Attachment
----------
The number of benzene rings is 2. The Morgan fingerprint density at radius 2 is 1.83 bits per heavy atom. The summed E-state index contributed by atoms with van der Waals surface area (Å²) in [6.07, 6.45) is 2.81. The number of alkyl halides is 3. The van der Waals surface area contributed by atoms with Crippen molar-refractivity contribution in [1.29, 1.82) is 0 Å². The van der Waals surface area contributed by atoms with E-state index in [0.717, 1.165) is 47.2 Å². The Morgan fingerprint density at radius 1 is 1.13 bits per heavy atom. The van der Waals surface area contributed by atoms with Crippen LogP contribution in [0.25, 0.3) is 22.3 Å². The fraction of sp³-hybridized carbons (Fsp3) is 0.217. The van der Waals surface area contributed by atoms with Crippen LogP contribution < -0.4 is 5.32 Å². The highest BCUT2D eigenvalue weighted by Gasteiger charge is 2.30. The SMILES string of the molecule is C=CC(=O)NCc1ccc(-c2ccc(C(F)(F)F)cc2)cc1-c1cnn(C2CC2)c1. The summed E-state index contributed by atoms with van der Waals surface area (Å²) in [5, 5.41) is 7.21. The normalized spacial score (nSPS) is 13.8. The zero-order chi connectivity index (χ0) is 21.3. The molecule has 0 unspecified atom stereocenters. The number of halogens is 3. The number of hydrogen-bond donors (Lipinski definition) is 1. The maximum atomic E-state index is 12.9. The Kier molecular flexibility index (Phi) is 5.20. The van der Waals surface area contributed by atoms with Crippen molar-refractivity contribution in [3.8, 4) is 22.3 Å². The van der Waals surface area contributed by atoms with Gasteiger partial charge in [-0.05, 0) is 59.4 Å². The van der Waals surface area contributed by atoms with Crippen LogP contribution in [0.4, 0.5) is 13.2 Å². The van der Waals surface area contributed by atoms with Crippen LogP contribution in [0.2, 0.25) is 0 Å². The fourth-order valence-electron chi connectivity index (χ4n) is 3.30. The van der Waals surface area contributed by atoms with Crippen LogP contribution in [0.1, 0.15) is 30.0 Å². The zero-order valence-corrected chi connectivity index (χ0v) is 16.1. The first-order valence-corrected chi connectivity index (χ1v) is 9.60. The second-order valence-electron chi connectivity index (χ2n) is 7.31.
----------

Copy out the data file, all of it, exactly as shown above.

The number of benzene rings is 2. The Morgan fingerprint density at radius 2 is 1.83 bits per heavy atom. The summed E-state index contributed by atoms with van der Waals surface area (Å²) in [6.07, 6.45) is 2.81. The number of alkyl halides is 3. The van der Waals surface area contributed by atoms with Crippen molar-refractivity contribution in [1.29, 1.82) is 0 Å². The van der Waals surface area contributed by atoms with E-state index in [0.717, 1.165) is 47.2 Å². The Morgan fingerprint density at radius 1 is 1.13 bits per heavy atom. The van der Waals surface area contributed by atoms with Crippen LogP contribution in [0.25, 0.3) is 22.3 Å². The fraction of sp³-hybridized carbons (Fsp3) is 0.217. The van der Waals surface area contributed by atoms with Crippen LogP contribution < -0.4 is 5.32 Å². The highest BCUT2D eigenvalue weighted by Gasteiger charge is 2.30. The SMILES string of the molecule is C=CC(=O)NCc1ccc(-c2ccc(C(F)(F)F)cc2)cc1-c1cnn(C2CC2)c1. The summed E-state index contributed by atoms with van der Waals surface area (Å²) in [5, 5.41) is 7.21. The normalized spacial score (nSPS) is 13.8. The zero-order chi connectivity index (χ0) is 21.3. The molecule has 0 unspecified atom stereocenters. The number of halogens is 3. The number of hydrogen-bond donors (Lipinski definition) is 1. The maximum atomic E-state index is 12.9. The Kier molecular flexibility index (Phi) is 5.20. The van der Waals surface area contributed by atoms with Crippen molar-refractivity contribution in [3.8, 4) is 22.3 Å². The van der Waals surface area contributed by atoms with Gasteiger partial charge in [-0.05, 0) is 59.4 Å². The van der Waals surface area contributed by atoms with Crippen LogP contribution in [0.4, 0.5) is 13.2 Å². The van der Waals surface area contributed by atoms with Crippen LogP contribution in [0.2, 0.25) is 0 Å². The fourth-order valence-electron chi connectivity index (χ4n) is 3.30. The van der Waals surface area contributed by atoms with Crippen LogP contribution in [0.1, 0.15) is 30.0 Å². The zero-order valence-corrected chi connectivity index (χ0v) is 16.1. The first-order valence-corrected chi connectivity index (χ1v) is 9.60. The second-order valence-electron chi connectivity index (χ2n) is 7.31.